Gustav Klimt, <i>Landschaft mit Birke</i>, um 1903, Öl auf Karton, © Museum der Moderne Salzburg, Dauerleihgabe aus Privatbesitz; Alice Creischer, Andreas Siekmann, <i>Atlas, Aktualisierung des Atlas von Arntz und Neurath 2003</i>– daraus: <i>Monopolartige Produktionen</i>, 2005/2006, © Sammlung Generali Foundation – Dauerleihgabe am Museum der Moderne Salzburg; Lothar Rübelt <i>Der Salzburger Landeshauptmann Franz Rehrl (am Steuer) und der Erbauer der Großglockner Hochalpenstraße Franz Wallach in einem Steyr 100</i>, 1934, © Fotosammlung des Bundes am Museum der Moderne Salzburg, Foto: Hubert Auer, Bildrecht, Wien; Georg Jung,<i>Frauenportrait</i>, Aquarell auf Papier, © Museum der Moderne Salzburg, Bildrecht, Wien

Anti:modern

Salzburg in the Heart of Europe between Tradition and Renewal

Is Salzburg indeed anti-modern, as has often been claimed? The—perhaps provocative—question is the point of departure for this comprehensive exhibition, which assembles work by an international cast of artists to draw a differentiated picture of modernity. The show examines numerous events and phenomena in western Austria, gathering evidence of liberal-minded attitudes and an embrace of modern life and art and tracing how such openness was subsequently buried beneath the political propaganda of the 1930s. Surveying a wide range of thematic fields and multiple genres, it lays out the manifestations and conditions of production of modern life-worlds and the consequences of intellectual and practical opposition to modern life.

When we imagine the city as a platform for modernity and progress, we think of international metropolitan centers like New York, Berlin, Paris, and Vienna. With the inauguration of the Empress Elisabeth Railway in the nineteenth century, Salzburg was increasingly connected to the network of Europe’s major cities. The growing town attracted conventions of international scientists and scholars such as the first International Psychoanalytical Congress in 1908 and was home to private scientific laboratories like the one established by the Exner family. The Salzburg Festival is widely regarded as a crucial source of fresh impulses for the arts, both in Austria and abroad. Among the less well-known and surprising examples of cultural initiative in 1920s Salzburg are the International Society for Contemporary Music and the Elizabeth and Isadora Duncan School. The work of artists’ groups and local women activists demonstrate the growing presence of progressive thinking and democratic processes.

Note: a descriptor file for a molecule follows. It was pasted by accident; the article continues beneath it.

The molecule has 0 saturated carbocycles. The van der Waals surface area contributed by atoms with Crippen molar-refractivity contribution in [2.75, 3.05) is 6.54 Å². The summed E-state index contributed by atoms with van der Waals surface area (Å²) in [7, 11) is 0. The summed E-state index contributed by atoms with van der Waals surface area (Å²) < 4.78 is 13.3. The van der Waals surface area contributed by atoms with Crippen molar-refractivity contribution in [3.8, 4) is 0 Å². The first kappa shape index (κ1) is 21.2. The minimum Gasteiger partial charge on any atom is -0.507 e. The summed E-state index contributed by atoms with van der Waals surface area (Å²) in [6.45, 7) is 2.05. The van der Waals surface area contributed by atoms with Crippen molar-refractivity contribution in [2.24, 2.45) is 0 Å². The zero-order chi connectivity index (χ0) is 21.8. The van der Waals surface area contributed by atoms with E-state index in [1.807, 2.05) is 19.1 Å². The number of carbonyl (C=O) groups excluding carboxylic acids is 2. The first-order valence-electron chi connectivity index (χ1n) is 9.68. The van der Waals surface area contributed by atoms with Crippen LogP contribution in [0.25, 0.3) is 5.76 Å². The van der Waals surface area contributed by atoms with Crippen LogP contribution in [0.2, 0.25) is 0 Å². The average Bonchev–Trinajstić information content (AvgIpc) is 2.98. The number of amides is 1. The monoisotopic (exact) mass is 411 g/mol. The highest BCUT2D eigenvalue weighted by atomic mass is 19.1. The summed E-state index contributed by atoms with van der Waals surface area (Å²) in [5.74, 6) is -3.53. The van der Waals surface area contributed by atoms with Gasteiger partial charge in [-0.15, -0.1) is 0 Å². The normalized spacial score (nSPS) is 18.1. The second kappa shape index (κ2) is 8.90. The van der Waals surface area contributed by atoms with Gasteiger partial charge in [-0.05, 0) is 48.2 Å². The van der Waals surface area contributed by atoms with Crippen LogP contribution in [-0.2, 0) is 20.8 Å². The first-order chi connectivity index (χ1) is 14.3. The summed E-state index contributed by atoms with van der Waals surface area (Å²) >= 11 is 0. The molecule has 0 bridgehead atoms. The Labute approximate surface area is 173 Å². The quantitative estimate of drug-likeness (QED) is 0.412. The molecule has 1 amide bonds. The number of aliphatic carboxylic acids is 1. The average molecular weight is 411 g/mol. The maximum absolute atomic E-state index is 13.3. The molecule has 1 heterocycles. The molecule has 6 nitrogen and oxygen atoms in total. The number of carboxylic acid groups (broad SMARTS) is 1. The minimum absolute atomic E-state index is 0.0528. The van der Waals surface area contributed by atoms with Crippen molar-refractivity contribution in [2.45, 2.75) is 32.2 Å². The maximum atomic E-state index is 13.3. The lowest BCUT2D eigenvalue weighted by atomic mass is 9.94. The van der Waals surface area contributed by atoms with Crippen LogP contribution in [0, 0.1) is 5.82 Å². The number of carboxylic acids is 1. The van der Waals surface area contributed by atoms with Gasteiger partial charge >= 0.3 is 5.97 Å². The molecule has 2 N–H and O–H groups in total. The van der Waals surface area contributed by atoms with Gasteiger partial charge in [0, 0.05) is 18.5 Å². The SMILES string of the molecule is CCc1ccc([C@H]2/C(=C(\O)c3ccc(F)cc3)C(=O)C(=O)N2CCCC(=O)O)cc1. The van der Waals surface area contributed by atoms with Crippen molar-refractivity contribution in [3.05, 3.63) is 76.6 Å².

But the exhibition does not draw a veil over conservative and traditionalist tendencies and efforts to enlist the arts for political purposes in the 1930s. Obliteration and expulsion as well as forms of aesthetic and political exile are important themes, raising the question of how the way was paved for the return of modernity after 1945. Interspersed between the chapters showcasing historic art and materials are selected works by international artists including Alice Creischer/Andreas Siekmann, Renée Green, Hans Haacke, Oliver Ressler, Gerhard Richter, Isa Rosenberger, and Franz West that consider various thematic aspects from a contemporary angle.

Exhibition Concept and Chief Curator: Sabine Breitwieser
Curator: Beatrice von Bormann
Curatorial Assistants: Barbara Herzog, Verena Österreicher and Marijana Schneider

Sponsored by Salzburg 20!6


Tuesday - Sunday: 
10.00 am - 6.00 pm
Wednesday:
10.00 am - 8.00 pm
Monday: closed